Epicurean group
A Warm and Well-Seasoned Wintertide
The grey mornings and the chilly, early evenings of a California winter are here. It’s no surprise that the early pagan feasts and today’s religious celebrations and holiday festivals focus on bringing light into the world at the time of “The Longest Night" of the year.

One way to brighten these dark chilly nights is to head to the kitchen to cook a robust warming soup. My take on a typical winter root vegetable soup is to “kick it up a notch,” as Emeril says, using curry and chilies. There’s an added step to the soup preparation, but the resulting depth of flavor is truly worth it.

And for dessert? My Five-Spice Shortcake finished with apples and cranberries is a sweet conclusion to any wintertime celebration. And the fragrance of spices that will greet your guests as they come in from the cold? Heavenly!
—Chef Rey Hernandez,
Co-Founder and VP, Epicurean Group

Serves 8

Curried Route 1 Farms Organic Winter Root Vegetable Soup

Lakeside Organics Winter Greens, Kumquats and Pomegranate Seeds with Strauss Family Creamery Yogurt and Fresh Ginger Dressing

Tamarind-Glazed Stemple Creek Ranch Beef Short Ribs
with Lundberg Farms Wild Rice and Dried Cherry Pilaf
and Cardamom-Scented Delicata Squash

Five-Spice Shortcake with Gabriel Farm Apples and Fresh Cranberries

Curried Route 1 Farms Organic Winter Root Vegetable Soup
For the Spice Mix:
6 dried red chilies*
1 teaspoon mustard seeds
1 teaspoon fenugreek seeds
12 black peppercorns
6 cloves of fresh garlic, crushed and chopped coarsely
1/2 cup vegetable stock
6 curry leaves
2 ounces tamarind pulp with the seeds and fibers removed**

* Epicurean Tip: Experimenting with Heat
There are many varieties of chilies from all over the world. For this recipe I used authentic Kashmiri chilies from a specialty Indian food grocery. They are good but I also love the subtle heat of the dried Chile de Arbol when a recipe calls for dried chilies. My tip for you: experiment with dried chilies from China, South America, Mexico, until you find ones you like.

* Epicurean Tip: Tamarind Prep
To remove the seeds and fibers from tamarind pulp start with a cup of pulp and one cup of boiling hot water. Place the pulp in a bowl and cover with the boiling water. Let it sit for about 20 minutes. Remove the pulp with a slotted spoon and place in a fine strainer. Use your fingers or a spatula to mash and push the pulp through the strainer. You can use the paste immediately or cover and refrigerate for later use.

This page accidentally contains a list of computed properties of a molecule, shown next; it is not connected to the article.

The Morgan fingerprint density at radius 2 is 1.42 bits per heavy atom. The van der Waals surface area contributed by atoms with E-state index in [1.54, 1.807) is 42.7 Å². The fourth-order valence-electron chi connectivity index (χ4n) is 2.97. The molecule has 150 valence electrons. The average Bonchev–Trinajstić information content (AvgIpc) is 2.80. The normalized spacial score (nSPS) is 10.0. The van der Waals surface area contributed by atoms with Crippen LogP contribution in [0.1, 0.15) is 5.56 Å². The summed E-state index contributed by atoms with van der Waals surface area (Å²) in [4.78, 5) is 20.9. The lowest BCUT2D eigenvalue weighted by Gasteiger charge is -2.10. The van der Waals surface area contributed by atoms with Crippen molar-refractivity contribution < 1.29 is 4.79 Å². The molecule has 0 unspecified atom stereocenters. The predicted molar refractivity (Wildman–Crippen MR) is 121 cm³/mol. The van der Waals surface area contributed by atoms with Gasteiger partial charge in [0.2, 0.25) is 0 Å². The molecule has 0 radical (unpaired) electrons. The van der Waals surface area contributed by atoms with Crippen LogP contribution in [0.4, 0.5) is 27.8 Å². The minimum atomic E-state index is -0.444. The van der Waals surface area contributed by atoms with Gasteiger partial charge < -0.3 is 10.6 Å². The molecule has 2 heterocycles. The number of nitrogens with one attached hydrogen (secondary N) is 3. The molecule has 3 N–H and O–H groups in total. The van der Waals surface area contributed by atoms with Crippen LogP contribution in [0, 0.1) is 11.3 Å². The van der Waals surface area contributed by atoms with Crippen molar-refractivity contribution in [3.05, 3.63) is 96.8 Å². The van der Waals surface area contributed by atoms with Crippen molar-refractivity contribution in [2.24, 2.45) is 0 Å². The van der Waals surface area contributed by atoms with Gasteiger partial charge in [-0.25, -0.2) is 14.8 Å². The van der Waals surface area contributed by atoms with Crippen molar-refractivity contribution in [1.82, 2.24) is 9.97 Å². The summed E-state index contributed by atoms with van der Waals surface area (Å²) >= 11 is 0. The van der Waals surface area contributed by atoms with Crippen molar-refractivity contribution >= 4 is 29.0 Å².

Heat a medium-size sauté pan over medium heat. Add dry chilies, seeds and peppercorns and toast, while stirring gently, until just fragrant. Add garlic and cook for 2 minutes. Remove from heat and add stock, curry leaves and tamarind pulp. Stir together, place back on heat and heat to just boiling. Drop the heat and simmer on low for a half hour. Turn off heat and set aside.

For the Soup:
3 tablespoons extra virgin olive oil
1 white onion, diced small
4 cloves garlic crushed and chopped fine
1 medium celery root, peeled and diced small
1/2 teaspoon fresh thyme, chopped fine
3 quarts vegetable stock
2 russet potatoes, peeled and diced small
4 parsnips, peeled and diced small
Kosher salt and fresh ground pepper

Heat a large soup pot on the stove on medium-high heat. Add oil and heat until it starts to shimmer. Add onion, garlic, celery root and thyme and cook, while stirring, until the onions are translucent. Add the stock, potatoes and parsnips and stir together. Leave on medium heat while you add the tamarind seed mixture to a blender*. Blend to a smooth paste and add to the soup. Stir until well incorporated. Raise heat and bring soup to a boil. Drop heat to a simmer and cook until potatoes are fork tender. Adjust seasoning with kosher salt and fresh ground pepper. Keep warm until ready to serve.

To serve:
Ladle soup into 8 bowls. Serve immediately.

* Epicurean Tip: It’s a (Great) Grind!
A mortar and pestle is the traditional way to grind spice blends into pastes and powders. It is time consuming, but extracts more of the natural oils and flavors from the spice blend. An electric blender can be a short cut. If you have the time, use the mortar and pestle. They are made from many different materials; lava stone, ceramic, marble, wood. I prefer a ceramic mortar with a long-handled pestle to give me more leverage while grinding.

Lakeside Organics Winter Greens, Kumquats and Pomegranate Seeds with Strauss Family Creamery Yogurt and Fresh Ginger Dressing
2 heads escarole, washed, dried and cut into bite-size pieces
2 heads Treviso, washed, split and cut on the bias
8 tablespoons pomegranate seeds, rinsed and drained
16 kumquats, cut lengthwise in quarters

For the Dressing:
1 cup Greek yogurt
1-inch piece of fresh ginger, peeled and grated fine
Zest from half of an orange
Juice from 1 orange, strained
Kosher salt and a pinch of cayenne pepper

Place yogurt, ginger, zest and orange juice in a non-reactive bowl. Mix together until well incorporated and let rest for a half hour in the refrigerator.

To serve:
Place escarole and Treviso in a salad bowl. Meanwhile, remove dressing from refrigerator, add kosher salt and cayenne pepper to taste. Pour dressing over greens and toss to coat. Distribute onto 8 chilled salad plates. Garnish with kumquats and pomegranate seeds. Serve immediately.

Tamarind-Glazed Stemple Creek Ranch Beef Short Ribs with Lundberg Farms Wild Rice and Dried Cherry Pilaf
and Cardamom-Scented Delicata Squash

8 lbs. beef short ribs
Kosher salt and fresh ground pepper
2 ounces rendered bacon fat
1 ounce extra virgin olive oil
1 large yellow onion, diced large
3 large carrots, peeled, bias cut 1 inch thick